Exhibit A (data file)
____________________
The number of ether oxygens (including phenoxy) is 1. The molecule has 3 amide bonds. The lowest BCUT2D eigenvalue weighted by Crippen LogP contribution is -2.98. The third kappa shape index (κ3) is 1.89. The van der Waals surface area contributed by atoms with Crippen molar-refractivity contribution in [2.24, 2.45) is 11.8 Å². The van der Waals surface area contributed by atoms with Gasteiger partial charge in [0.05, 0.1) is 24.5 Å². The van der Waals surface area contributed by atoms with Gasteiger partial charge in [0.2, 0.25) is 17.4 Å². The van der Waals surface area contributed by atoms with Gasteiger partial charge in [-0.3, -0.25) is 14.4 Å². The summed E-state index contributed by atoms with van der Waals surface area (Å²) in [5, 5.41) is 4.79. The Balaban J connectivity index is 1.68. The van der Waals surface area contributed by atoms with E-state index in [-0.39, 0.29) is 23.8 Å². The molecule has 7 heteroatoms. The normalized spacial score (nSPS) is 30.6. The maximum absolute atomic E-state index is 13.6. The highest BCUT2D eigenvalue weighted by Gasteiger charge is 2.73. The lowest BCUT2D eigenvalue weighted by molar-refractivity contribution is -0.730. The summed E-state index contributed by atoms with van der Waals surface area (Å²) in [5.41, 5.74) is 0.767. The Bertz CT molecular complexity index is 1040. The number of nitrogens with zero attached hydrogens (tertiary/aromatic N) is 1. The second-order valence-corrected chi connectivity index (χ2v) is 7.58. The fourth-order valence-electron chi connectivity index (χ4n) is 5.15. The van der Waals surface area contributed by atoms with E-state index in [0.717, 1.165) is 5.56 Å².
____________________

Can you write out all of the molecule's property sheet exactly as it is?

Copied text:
The number of ether oxygens (including phenoxy) is 1. The molecule has 3 amide bonds. The lowest BCUT2D eigenvalue weighted by Crippen LogP contribution is -2.98. The third kappa shape index (κ3) is 1.89. The van der Waals surface area contributed by atoms with Crippen molar-refractivity contribution in [2.24, 2.45) is 11.8 Å². The van der Waals surface area contributed by atoms with Gasteiger partial charge in [0.05, 0.1) is 24.5 Å². The van der Waals surface area contributed by atoms with Gasteiger partial charge in [0.2, 0.25) is 17.4 Å². The van der Waals surface area contributed by atoms with Gasteiger partial charge in [-0.3, -0.25) is 14.4 Å². The summed E-state index contributed by atoms with van der Waals surface area (Å²) in [5, 5.41) is 4.79. The Balaban J connectivity index is 1.68. The van der Waals surface area contributed by atoms with E-state index in [-0.39, 0.29) is 23.8 Å². The molecule has 7 heteroatoms. The normalized spacial score (nSPS) is 30.6. The maximum absolute atomic E-state index is 13.6. The highest BCUT2D eigenvalue weighted by Gasteiger charge is 2.73. The lowest BCUT2D eigenvalue weighted by molar-refractivity contribution is -0.730. The summed E-state index contributed by atoms with van der Waals surface area (Å²) in [5.41, 5.74) is 0.767. The Bertz CT molecular complexity index is 1040. The number of nitrogens with zero attached hydrogens (tertiary/aromatic N) is 1. The second-order valence-corrected chi connectivity index (χ2v) is 7.58. The fourth-order valence-electron chi connectivity index (χ4n) is 5.15. The van der Waals surface area contributed by atoms with E-state index in [0.717, 1.165) is 5.56 Å².